Tuesday, June 30, 2009

Insomnia

I'm lying awake wondering about the influence of David Gockley on the recent Porgy and Bess.

First blogpost from iPhone.

Sunday, June 28, 2009

Words of Wisdom

Thank you to Joyce DiDonato for this quote: "Guys, every chord change has to be a miracle." Yes. Exactly.

Why not?



I love the way she does her Rs.

Paris in February

Cecilia Bartoli will sing Cleopatra in Giulio Cesare again next February in Paris. I want to go to Paris to see the all female exhibit at the Centre Pompidou. Maybe that would be a good time to go.

Friday, June 26, 2009

Jonas does Rosenkavalier

This is so delicious I must post it.



I've never seen it staged with the Marschallin paying the least attention to the tenor. Nice to see she is no fool. The staging is fascinating. The eating spaghetti is also cute.

There's not enough Der Rosenkavalier in my life, and not enough Jonas Kaufmann either.

We are always the same age inside. Gertrude Stein.

My own love affair with opera began and may well end with Rosenkavalier. There is nothing like it. Will this be her masterpiece? I must admit I suspect yes.

Post Script to Porgy

You might want to remember when you are trashing some singer for their performance in some opera or other that the quality of the music you are hearing is the responsibility of the conductor. It means nothing that the orchestra sounds great if the singers are boring and unmusical and uncoordinated with the players. He's responsible for all of it, not just the orchestra. It's all one piece of music that everyone is making together. It must be conceived as a single piece and brought to reality by the conductor.

Porgy and Bess


Porgy, a crippled beggar: Eric Owens*
Bess: Laquita Mitchell*
Crown, a stevedore: Lester Lynch
Serena, Robbins's wife: Karen Slack
Clara, Jake's wife: Angel Blue
Maria, keeper of the cookshop: Alteouise deVaughn
Jake, a fisherman: Eric Greene
Sportin' Life, a dope peddler: Chauncey Packer

Conductor: John DeMain
Production: Francesca Zambello

I don't know if my writing is up to this, but here goes. Occasionally the planets align, the universe conspires to bring us greatness. Porgy and Bess at the San Francisco Opera was one of those times. I will attempt to tell why.

The time was moved to the 1950s, the time in our lives when the lives of our black neighbors first came to our attention. The time when they became fully realized human beings in our minds. The police look like policemen from photographs of the civil rights movement. We know what this world is like. When Porgy sings that he is going to New York to find Bess, we know the possibilities and the obstacles.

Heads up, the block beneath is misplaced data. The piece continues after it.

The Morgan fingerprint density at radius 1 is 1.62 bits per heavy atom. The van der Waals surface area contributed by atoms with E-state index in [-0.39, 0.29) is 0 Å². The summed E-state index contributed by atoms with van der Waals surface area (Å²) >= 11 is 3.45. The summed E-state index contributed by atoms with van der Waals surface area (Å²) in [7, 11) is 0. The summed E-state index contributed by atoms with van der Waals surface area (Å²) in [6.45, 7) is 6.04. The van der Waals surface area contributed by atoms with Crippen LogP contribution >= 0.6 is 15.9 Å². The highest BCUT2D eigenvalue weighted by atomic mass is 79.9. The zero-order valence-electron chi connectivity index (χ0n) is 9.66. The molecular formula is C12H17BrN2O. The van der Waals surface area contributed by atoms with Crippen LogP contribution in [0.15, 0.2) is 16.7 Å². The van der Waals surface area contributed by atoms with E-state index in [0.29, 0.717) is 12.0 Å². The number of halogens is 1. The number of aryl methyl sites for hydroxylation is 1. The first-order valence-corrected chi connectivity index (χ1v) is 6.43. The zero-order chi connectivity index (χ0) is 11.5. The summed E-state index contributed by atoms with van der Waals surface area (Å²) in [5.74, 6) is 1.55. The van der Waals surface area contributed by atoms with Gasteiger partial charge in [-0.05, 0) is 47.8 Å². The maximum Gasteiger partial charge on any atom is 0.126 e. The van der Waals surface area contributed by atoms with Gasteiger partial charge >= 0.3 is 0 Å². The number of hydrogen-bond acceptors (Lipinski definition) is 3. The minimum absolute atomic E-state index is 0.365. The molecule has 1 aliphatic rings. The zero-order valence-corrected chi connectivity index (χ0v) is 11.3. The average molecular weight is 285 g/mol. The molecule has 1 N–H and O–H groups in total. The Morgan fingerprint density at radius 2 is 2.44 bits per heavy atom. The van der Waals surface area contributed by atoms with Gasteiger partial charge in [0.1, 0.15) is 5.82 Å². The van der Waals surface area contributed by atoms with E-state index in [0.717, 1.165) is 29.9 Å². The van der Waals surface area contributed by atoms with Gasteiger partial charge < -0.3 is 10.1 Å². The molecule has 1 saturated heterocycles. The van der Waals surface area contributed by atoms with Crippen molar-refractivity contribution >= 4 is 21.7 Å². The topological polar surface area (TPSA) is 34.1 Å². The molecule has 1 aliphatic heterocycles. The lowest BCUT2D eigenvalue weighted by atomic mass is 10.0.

Modern productions have abandoned the cart Porgy used to ride around on in favor of crutches and less obvious crippling. We are happier to watch Porgy gain in strength through the opera and become someone who might kill his rival, someone who might indeed find Bess in New York.

I see the theatrical power of Porgy and Bess as I have never seen it before. It is a great opera in part because it is about love. In this production it was a love we could really believe in.

Only Eric Owens as Porgy and Karen Slack as Serena had ever appeared at the San Francisco Opera before. Eric Owens was here last summer in Ariodante. Karen Slack is someone whose career I follow, and she was excellent as Serena.

The whole cast was full of big voices and big acting. I liked the red wig of Laquita Mitchell as Bess--it made her easy to find on the crowded stage. She had great presence in the role. Other names: Lester Lynch as Crown, Angel Blue as Clara, Chauncey Packer as Sportin Life.

I liked them all. David Gockley insists on verisimilitude and provided us with an all black cast. Except the white characters, of course.


I haven't explained yet why it was the great Porgy and Bess of my lifetime. I noticed that the audience yelled loudly for everyone else but left unnoticed John DeMain when he came out to take his conductor's bow. I was the only one yelling. Bravo. What made this my best Porgy ever was the music. It rocked. Everyone sang big and rocked out. The chorus was the undisputed star. They were fabulous. Such consistently great music making throughout such a long, complicated piece with such a large cast must be credited to the conductor. That's his job. DeMain hangs out in Houston, which makes him a friend of Gockley.

About halfway through I realized: This is something truly wonderful.

Sunday, June 21, 2009

Talk

Between the acts of La Traviata we were discussing the plot of the novel La Dame au Camellias of which La Traviata is an incarnation. Apparently La Dame wore white camellias when she was available and red ones when she was having her period. When she met Alfredo, or whatever his name is in French, she gave him the red camellia and said he should come back in a couple of days. This makes complete sense. Making them jump into bed at the end of the scene doesn't.

News

In November in San Francisco, Palo Alto and Berkeley the Philharmonia Baroque Orchestra with Nicolas McGegan will feature Purcell's Dido and Aeneas starring Susan Graham. This is a not to be missed event.

Thursday, June 18, 2009

Jonas



Jonas Kaufmann's next cd, Sehnsucht, already out in Germany, is entirely in German. His German singing is as good as it gets. If you listen to him talk here, you hear that he is clearly a tenor. Gee, I love him.

The interview I used to show here is removed.

They mention that he speaks 5 languages and ask him to sing something in Swiss German. He says he can't think of anything. They ask him if he could sing something, and he talks a long time about how much he has to warm up before singing as a way of getting out of it. He says he warms up in the morning just to make sure everything is working correctly.

I was looking for something else and found this

BALLET AND OPERA ENGAGEMENTS

EFFECTIVE MAY 1, 2008 through APRIL 30, 2011
APPENDIX to single engagement (BALLET/OPERA) collective bargaining agreement. Use ("W") contract forms when filing engagements for NON-signatory Employers.

5/1/08 to 4/30/09 5/1/09 to 4/30/10 5/1/10 to 4/30/11
PERFORMANCES : 5-7 performances and/or dress rehearsal per week within 6 consecutive days $1,759.50 $1,794.69 1,857.50
Including principal premium $2,199.38 $2,243.36 $2,321.88
Pro-Rata for 3 hours or less $251.36 $256.38 $265.36
Including principal premium $314.20 $320.48 $331.70
Additional performance(s) and/or dress rehearsal(s) beyond 7 in a week or beyond 2 in a day:
1½x performance rate $377.04 $384.57 $398.04
Including principal premium $471.30 $480.71 $497.55